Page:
All Webbing is NOT Created Equal
As a former sales manager for a narrow fabrics company, this question really drives me nuts.
Prospects often insisted polypropylene (polypro) webbing was acceptable in cargo safety applications. After drilling down a bit, the root cause for this insistence was always cost. Polypropylene webbing is just plain cheap! We always recommended polyester or nylon instead.
A visit to the Web Sling Tie Down Association’s Standard Specification for Synthetic Webbing Used for Tie Downs (WTSDA-T-4) will find no mention of polypropylene webbing. Polyester and nylon are the only two fibers specified.
According to Strapworks.com, “Polypropylene does not have a high abrasion resistance, so it is not recommended for use around rough edges.” However, “Polyester webbing is ideal for heavy loads with high abrasion.”
So what are appropriate uses for polypropylene webbing?
Polypropylene makes great handles for free trade show totes!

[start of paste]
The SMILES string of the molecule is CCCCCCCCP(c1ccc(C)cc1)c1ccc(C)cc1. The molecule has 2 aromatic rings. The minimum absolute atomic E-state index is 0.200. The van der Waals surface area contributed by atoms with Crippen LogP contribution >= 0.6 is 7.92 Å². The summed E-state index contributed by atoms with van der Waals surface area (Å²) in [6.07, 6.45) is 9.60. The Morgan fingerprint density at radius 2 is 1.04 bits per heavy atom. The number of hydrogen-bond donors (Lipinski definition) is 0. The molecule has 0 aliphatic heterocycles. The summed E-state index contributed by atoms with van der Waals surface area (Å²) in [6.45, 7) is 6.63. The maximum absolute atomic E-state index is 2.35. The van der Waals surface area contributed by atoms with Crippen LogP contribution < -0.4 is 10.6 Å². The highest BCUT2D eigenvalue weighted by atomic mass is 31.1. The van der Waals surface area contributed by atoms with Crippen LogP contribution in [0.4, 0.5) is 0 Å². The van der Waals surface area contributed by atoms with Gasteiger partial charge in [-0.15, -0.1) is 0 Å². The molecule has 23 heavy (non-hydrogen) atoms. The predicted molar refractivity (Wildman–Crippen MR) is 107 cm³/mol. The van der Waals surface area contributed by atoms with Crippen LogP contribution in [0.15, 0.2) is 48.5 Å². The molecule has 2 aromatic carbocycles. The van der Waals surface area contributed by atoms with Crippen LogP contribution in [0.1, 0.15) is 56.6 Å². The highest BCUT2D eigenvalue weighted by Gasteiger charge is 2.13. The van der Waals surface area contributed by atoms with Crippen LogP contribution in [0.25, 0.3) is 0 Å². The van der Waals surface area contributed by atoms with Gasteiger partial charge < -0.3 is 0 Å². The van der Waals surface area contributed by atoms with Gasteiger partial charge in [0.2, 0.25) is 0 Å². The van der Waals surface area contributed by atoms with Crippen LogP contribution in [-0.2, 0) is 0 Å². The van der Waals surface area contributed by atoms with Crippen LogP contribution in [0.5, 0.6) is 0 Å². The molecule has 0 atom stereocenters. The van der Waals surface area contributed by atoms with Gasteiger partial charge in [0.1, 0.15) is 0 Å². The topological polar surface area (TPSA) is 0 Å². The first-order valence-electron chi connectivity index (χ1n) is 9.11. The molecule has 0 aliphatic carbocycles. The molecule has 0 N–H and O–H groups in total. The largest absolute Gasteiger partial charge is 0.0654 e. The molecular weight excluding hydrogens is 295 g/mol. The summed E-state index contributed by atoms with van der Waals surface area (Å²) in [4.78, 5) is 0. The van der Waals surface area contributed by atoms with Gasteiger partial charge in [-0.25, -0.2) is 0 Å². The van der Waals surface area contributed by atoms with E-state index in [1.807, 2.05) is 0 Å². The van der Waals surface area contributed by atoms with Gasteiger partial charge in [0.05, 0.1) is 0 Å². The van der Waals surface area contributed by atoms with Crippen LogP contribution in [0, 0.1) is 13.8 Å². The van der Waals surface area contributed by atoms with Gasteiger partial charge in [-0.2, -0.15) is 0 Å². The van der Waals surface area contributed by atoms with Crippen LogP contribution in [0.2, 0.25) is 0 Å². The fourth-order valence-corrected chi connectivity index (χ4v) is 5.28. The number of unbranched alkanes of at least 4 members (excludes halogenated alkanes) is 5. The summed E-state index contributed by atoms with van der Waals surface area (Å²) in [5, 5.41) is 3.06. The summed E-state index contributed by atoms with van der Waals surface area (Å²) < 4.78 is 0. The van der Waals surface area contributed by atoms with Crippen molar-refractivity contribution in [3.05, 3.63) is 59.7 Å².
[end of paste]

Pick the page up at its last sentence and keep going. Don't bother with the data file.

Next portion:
But don’t take my word for it.
California Webbing’s website states “Polypropylene webbing is typically used in the medical and fashion industries. Since it has less abrasion resistance in comparison to nylon, it should not be used in weight-bearing situations. While nylon and polyester webbing are perfect for holding heavy loads, polypro commercial webbing is more appropriate for belts, bag straps, and life jackets. Polypro is also a less expensive material than nylon or polyester.”
And finally this great chart and statement from shockstrap.com should seal the deal.
The Clear Choice
Polyester webbing is the best material for your tie-down straps. Its resistance against abrasion, UV rays, and water make it a better choice for tie-downs than other webbing materials. It is also mildew resistant which makes it an excellent option for snowmobiles and watercraft. The combination of strength and resistance to stretching and abrasion make it ideal for a strong durable tie-down strap.” ~Source: shockstrap.com
I couldn’t have said it better myself!
This post was originally published on Nov. 17, 2015, and has since been updated.
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